Other rescue items to consider include a first aid kit, a repair kit, fire starters, a compact rescue sled or a sturdy tarp, navigation tools (GPS and/or map & compass) and some form of satellite communication. While every individual doesn’t need to carry all of these things, you should strive to have the full set distributed throughout your group. At a bare minimum I always carry a small first aid kit, fire starters, a compass, and a satellite messaging device.
Food and Water
It seems to me that most new backcountry skiers bring way more food and water than they will realistically consume while out touring. I think it is foolish to get back to the trailhead with food and water still in your pack. While it doesn’t work for everyone, my strategy is to bring just small amounts of food and water, and to eat and drink a lot before and after skiing. When I’m out in the cold I would rather keep moving than hang out to eat a snack.
The food that I do bring is typically some small, easy to eat ‘snack’ type items. On an average day I’ll probably have a small peanut butter sandwich, a few hard-boiled eggs, and maybe a small bag of gummy candy in my backpack – that’s it. This is a pretty light lunch menu for an active day, but again, it’s just a little boost to keep me going. I rectify the caloric deficit with a hearty breakfast and a big dinner when I get back home.
For hydration I follow similar logic. I have a hard time drinking cold water when I’m out in the winter weather, so I usually bring a small thermos of warm tea. 16oz is more than enough for me — I usually drink the last of my tea on top of our last run, which is perfect. For really long days in the springtime, I’ll add another half liter of water in an un-insulated bottle. If you’re super concerned about running out, you can add snow to your bottle and let it melt to stretch your water supply. But for the majority of individuals there’s no reason to go ski touring with two liters of water.
I always ski with a helmet, in bounds or out. This is a personal choice, and many backcountry skiers choose to go without a helmet, often because they don’t want to carry a heavy helmet up the skintrack. Therefore, the lighter your helmet is, the more likely you’ll be to actually bring it. My current pick is the Smith Maze, which at 12 ounces is one of the lightest snowsports helmets on the market. The good news is that lighter, simpler helmets without lots of fancy features are also usually cheaper than the heavier high-end models.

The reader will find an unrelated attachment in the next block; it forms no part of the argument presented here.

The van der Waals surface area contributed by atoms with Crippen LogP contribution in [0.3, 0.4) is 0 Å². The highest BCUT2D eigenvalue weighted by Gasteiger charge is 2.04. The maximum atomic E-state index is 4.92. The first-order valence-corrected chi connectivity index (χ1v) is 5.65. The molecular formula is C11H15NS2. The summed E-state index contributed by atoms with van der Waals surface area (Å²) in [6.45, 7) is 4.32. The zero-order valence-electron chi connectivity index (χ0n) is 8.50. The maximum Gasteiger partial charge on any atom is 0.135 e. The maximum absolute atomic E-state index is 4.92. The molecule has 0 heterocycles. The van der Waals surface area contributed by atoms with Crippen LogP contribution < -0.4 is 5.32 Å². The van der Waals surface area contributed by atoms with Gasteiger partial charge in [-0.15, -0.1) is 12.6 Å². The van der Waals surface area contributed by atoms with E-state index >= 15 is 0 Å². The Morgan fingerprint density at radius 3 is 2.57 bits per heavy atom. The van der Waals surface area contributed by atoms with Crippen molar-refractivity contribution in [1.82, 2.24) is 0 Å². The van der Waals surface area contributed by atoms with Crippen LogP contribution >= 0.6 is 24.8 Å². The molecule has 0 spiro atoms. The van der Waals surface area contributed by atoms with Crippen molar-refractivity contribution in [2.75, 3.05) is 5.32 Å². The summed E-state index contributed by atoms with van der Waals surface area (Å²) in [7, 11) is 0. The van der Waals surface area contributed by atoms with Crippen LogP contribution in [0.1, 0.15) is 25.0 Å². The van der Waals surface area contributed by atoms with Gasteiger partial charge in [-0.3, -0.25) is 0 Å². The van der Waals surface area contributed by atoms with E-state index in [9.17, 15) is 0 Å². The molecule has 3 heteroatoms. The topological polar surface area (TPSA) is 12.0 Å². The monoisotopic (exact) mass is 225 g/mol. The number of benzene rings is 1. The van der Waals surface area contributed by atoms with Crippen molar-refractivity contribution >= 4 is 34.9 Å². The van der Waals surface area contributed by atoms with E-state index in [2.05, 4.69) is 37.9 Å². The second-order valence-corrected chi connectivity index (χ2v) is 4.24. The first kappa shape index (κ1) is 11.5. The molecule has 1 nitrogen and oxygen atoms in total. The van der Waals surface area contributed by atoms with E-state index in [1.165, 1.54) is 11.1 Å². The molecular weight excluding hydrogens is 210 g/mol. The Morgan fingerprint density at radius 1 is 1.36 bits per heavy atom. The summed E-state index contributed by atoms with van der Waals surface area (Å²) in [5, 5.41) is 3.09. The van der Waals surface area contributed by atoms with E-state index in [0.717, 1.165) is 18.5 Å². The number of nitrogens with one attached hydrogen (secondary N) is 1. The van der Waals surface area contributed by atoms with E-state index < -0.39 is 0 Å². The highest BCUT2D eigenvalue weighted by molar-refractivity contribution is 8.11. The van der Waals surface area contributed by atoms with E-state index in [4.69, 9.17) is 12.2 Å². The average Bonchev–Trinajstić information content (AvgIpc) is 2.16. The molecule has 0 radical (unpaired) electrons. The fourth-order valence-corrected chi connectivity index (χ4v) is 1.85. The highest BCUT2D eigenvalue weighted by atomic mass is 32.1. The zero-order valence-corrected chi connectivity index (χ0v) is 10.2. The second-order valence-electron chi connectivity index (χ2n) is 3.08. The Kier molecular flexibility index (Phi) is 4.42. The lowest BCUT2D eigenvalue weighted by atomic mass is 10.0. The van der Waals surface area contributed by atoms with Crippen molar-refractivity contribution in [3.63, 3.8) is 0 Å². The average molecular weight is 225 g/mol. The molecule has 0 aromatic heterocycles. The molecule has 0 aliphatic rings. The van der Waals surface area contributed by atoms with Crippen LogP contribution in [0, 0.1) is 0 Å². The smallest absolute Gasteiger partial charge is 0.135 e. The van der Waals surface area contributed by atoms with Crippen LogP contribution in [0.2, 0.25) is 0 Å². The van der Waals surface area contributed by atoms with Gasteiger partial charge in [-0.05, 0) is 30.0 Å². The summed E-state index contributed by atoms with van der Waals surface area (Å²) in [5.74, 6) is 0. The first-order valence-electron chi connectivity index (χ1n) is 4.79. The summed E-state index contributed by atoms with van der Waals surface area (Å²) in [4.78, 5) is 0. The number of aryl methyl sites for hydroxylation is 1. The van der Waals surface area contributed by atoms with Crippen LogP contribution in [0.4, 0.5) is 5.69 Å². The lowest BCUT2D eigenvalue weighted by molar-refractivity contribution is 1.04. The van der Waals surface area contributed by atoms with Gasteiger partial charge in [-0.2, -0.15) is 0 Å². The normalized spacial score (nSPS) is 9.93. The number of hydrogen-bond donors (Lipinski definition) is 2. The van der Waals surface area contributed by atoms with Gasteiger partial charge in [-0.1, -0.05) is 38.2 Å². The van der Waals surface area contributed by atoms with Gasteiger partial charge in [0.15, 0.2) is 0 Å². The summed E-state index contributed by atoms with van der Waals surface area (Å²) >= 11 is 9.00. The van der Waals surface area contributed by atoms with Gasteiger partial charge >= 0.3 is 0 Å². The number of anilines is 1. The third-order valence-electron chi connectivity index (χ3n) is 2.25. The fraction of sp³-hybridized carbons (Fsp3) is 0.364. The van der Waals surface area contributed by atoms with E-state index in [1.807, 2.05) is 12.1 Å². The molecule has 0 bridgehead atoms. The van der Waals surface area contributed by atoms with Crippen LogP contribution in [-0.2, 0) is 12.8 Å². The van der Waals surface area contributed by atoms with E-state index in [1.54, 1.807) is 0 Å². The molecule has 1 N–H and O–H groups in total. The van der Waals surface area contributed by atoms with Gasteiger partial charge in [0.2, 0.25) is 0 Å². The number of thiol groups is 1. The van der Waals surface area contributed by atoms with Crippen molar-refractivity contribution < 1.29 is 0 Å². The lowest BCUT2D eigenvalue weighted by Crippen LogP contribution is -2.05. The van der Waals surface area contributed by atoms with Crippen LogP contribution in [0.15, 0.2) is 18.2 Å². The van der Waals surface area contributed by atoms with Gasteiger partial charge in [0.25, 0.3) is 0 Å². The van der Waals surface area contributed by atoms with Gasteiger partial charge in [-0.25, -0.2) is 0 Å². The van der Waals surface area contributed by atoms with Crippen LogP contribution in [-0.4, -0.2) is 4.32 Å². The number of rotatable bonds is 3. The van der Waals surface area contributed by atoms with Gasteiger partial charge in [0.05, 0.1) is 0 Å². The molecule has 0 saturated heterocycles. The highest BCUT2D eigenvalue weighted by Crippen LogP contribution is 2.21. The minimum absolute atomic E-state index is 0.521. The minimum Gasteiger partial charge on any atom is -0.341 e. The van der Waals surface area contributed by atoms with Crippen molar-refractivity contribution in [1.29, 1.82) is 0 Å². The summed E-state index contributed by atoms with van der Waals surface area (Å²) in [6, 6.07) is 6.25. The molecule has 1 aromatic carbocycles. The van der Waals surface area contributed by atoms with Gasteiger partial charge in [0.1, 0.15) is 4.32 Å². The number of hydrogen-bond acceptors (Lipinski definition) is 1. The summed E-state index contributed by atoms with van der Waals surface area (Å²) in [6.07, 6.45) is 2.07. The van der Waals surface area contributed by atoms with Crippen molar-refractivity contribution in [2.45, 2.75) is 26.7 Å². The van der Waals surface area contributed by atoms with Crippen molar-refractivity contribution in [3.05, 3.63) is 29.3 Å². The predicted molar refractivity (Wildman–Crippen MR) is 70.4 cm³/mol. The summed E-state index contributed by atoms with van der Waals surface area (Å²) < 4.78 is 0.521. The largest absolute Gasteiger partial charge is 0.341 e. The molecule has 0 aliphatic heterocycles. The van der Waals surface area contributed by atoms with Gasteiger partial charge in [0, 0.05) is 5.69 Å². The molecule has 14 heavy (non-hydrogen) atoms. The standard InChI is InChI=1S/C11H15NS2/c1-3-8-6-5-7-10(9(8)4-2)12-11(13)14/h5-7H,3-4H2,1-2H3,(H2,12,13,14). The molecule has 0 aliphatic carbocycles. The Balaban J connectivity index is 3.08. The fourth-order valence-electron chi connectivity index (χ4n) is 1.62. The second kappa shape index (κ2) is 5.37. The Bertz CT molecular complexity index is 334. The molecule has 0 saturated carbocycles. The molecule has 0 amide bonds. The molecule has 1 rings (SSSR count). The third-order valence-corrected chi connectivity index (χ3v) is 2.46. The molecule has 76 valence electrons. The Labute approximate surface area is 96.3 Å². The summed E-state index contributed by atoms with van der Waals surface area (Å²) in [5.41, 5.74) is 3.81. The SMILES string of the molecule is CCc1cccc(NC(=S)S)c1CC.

I rarely wear goggles skiing in the backcountry, but I almost always bring a pair in my pack. Unless it is truly dumping snow, sunglasses are more than adequate protection for most backcountry skiing; they also don’t fog up as easily as goggles when you’re working hard skiing deep powder. But it is important to have some goggles on hand in case it gets extremely windy or very cold; I usually keep a low-light lens on my goggles when I’m touring, because if I have them on it means that the weather has taken a turn for the worse.
In warm spring conditions, I like to toss a nylon scraper and some rub-on glide wax (the kind that XC skiers use) into my pack. When hot spring snow turns your ski bases into snow-caked monstrosities, the scraper and glide wax will keep you moving.
I also keep a headlamp, a small sunscreen stick, a notebook, and an inclinometer in the accessory pockets of my pack. As you gain more training and experience with snow study, you’ll probably want to add a folding ruler, a crystal card and loupe, a Rutschblock cord, and a few thermometers. If that last sentence sounds like a foreign language to you, you can take a Level 2 avalanche course to learn all about snow study tools and techniques.
Why should you care about dialing in your kit? So you can have more days like this one:
That’s what it’s all about! I’ll be back next week with Part II of this post, discussing the clothing systems that I wear ski touring in the San Juan mountains.
ABOUT the AUTHOR
Carl is a guide and educator based in Southwest Colorado. He is happiest when pushing his comfort zone in wild places. More information about Carl is available at www.carlschnitker.com